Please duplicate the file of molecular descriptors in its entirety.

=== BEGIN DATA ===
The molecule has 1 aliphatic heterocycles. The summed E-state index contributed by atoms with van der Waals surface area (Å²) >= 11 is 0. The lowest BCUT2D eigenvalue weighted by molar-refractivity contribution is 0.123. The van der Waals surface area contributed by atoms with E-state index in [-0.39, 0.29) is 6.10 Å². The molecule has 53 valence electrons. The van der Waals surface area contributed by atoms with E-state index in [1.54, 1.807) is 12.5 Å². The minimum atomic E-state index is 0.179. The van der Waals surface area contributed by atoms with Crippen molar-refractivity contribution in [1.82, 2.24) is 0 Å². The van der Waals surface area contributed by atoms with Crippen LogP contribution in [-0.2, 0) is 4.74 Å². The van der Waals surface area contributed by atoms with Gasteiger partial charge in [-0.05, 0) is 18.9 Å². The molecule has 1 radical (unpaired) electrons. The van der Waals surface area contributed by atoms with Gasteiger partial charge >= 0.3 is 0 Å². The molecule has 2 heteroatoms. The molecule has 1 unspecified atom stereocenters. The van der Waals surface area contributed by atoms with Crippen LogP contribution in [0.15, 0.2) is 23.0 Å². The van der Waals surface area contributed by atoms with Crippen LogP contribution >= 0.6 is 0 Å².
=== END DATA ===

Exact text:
The molecule has 1 aliphatic heterocycles. The summed E-state index contributed by atoms with van der Waals surface area (Å²) >= 11 is 0. The lowest BCUT2D eigenvalue weighted by molar-refractivity contribution is 0.123. The van der Waals surface area contributed by atoms with E-state index in [-0.39, 0.29) is 6.10 Å². The molecule has 53 valence electrons. The van der Waals surface area contributed by atoms with E-state index in [1.54, 1.807) is 12.5 Å². The minimum atomic E-state index is 0.179. The van der Waals surface area contributed by atoms with Crippen molar-refractivity contribution in [1.82, 2.24) is 0 Å². The van der Waals surface area contributed by atoms with Crippen LogP contribution in [-0.2, 0) is 4.74 Å². The van der Waals surface area contributed by atoms with Gasteiger partial charge in [-0.05, 0) is 18.9 Å². The molecule has 1 radical (unpaired) electrons. The van der Waals surface area contributed by atoms with Gasteiger partial charge >= 0.3 is 0 Å². The molecule has 2 heteroatoms. The molecule has 1 unspecified atom stereocenters. The van der Waals surface area contributed by atoms with Crippen LogP contribution in [0.15, 0.2) is 23.0 Å². The van der Waals surface area contributed by atoms with Crippen LogP contribution >= 0.6 is 0 Å².